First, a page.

What is the No. 1 thing you want to see this spring out of your defense as it starts to get adjusted to playing a different scheme?

PJ: It’s the same regardless of scheme. You want guys that can play fast, play hard and understand what they’re doing. The scheme is there to help them. We try to work the scheme around them rather than trying to fit them into the scheme. And I think our guys are excited about it. Ted’s a fiery guy. He’s going to have a lot of passion, a lot of energy and I think they’re looking forward to that. And it’s not that big of a change from what we did the last half of the season.

You guys showed major improvement the second half. Is the goal to build on some of what you were able to do?

PJ: Yeah I think the second half we simplified things and tried to let guys play fast and understand what they were doing and basically we played a lot of 4-3 tenets the last six games. We got away from the 3-4 a little bit.

Jeremiah Attaochu is going to be playing more at defensive end. What are your hopes for him in that role?

PJ: That’s what he played last year. Very seldom did he drop. He was more our rush guy. We played a field boundary guy and it’s going to be very similar in what we’re doing now, so we’ll try to play to his attributes and his strong suits. He’s a really good pass-rusher and we’ll try to utilize him in that area and line him up on some tight ends and some of that.

[+] EnlargePaul Johnson
Mitch Stringer/USA TODAY SportsGeorgia Tech's Vad Lee is in a QB competition this spring, but coach Paul Johnson said there's no doubting Lee's leadership skills.
How do you see some of the competition playing out along the line with T.J. Barnes and Izaan Cross gone?

PJ: We’ve got some good depth. Euclid Cummings is a guy I’m excited about. I think he’s got a ton of ability. Emmanuel Dieke has played a lot. Adam Gotsis, Shawn Green played. We’ve got a couple guys, Pat Gamble, Rod Chungong, Francis Kallon that we redshirted so we feel like we’ve got depth there and some guys so we’ll probably play six, seven guys up front.

Now that Vad looks to be your starter, have you seen him taking on more of a leadership role?

PJ: Vad’s always been a leader. It’s in his DNA. Usually the good ones in that position are that way. He’s a hard worker and I think that he’s trying to develop a chemistry with everybody and we’ve got another guy named Justin Thomas that we redshirted at quarterback, and that ought to be a heck of a battle this spring. Clearly, Vad’s in front but Justin’s a good player in his own right, so that ought to be some pretty good competition between those two guys.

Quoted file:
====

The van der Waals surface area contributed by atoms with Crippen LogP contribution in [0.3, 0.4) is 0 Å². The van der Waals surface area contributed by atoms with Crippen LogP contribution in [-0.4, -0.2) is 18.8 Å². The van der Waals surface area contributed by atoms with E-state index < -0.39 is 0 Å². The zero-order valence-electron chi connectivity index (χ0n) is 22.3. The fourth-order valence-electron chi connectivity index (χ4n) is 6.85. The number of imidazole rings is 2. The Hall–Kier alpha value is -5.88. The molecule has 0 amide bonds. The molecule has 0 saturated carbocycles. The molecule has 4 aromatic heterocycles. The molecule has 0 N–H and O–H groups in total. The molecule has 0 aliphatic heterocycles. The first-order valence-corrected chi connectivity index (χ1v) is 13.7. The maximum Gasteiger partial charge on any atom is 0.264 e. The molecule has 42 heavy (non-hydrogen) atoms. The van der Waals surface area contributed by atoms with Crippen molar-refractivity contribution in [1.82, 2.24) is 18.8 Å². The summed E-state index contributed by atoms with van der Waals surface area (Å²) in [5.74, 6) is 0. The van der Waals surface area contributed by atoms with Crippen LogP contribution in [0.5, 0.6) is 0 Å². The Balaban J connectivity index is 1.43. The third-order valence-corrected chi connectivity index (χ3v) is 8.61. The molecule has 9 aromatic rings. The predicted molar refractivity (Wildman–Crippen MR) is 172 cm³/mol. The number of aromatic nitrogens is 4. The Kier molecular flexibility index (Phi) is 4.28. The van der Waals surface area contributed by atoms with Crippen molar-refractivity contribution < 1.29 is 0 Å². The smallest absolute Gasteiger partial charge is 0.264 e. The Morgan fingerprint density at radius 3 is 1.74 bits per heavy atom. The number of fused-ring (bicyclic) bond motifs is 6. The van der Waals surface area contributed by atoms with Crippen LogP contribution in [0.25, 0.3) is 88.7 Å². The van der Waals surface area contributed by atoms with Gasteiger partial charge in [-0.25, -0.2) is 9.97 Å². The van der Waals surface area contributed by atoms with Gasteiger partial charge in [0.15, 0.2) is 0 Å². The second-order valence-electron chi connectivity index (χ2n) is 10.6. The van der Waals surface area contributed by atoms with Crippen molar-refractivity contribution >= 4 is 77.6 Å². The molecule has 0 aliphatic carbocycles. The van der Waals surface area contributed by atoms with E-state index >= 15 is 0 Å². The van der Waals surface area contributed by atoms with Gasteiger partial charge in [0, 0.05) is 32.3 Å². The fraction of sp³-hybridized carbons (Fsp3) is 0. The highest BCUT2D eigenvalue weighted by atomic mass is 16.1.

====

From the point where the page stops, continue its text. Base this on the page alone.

How will you work the reps?

PJ: Well, Vad will start out at 1 but in the spring, you’re going to run two teams anyway so they’ll probably get an equal number of reps.

Any kind of scenario where you play both like you did with Vad and Tevin Washington last year?

PJ: It’s possible. It will be determined on how it turns out, once we get into the spring and we start playing how it looks and how it unfolds, but I think going into the spring you’d have to say Vad’s the No. 1.

What about at A-back. Orwin Smith was able to do so much, what’s the competition going to look like there?

PJ: We’ve got a lot of guys back there who have played a lot. Synjyn Days played the last half of the season there, we moved from quarterback so we’re excited about him. Robbie Godhigh is the starter that returns. Deon Hill, B.J. Bostic, Dennis Andrews is a guy we redshirted. We have a lot of guys there we feel can be pretty good players.

What are you looking for out of those guys to take the next step?

PJ: Well Robbie’s been a reliable guy, he played well all year and I think the other guys are very capable. I think the more Synjyn plays, hopefully the better he’s going to be. He’s 225 pounds so he’s ideal. He can block, has good speed, hard to tackle. B.J. and Tony (Zenon) both are shifty littler guys, Deon’s in the middle so out of that group of guys we just hope to find a rotation that fits what we need really.

What about Broderick Snoddy? Will he continue to run track this spring?

PJ: Football will override the track part and so he’ll be at practice. Whenever they have meets and those kind of things we’ll try to work it out and let him do both.

Do you envision a bigger role for him?

PJ: Yeah, I would hope so. Every time we got to the point last year where we were trying to get him in, he would get hurt or something would happen and it just didn’t materialize but certainly we’d love for him to have a bigger role. But that’s going to be up to him this spring to earn it.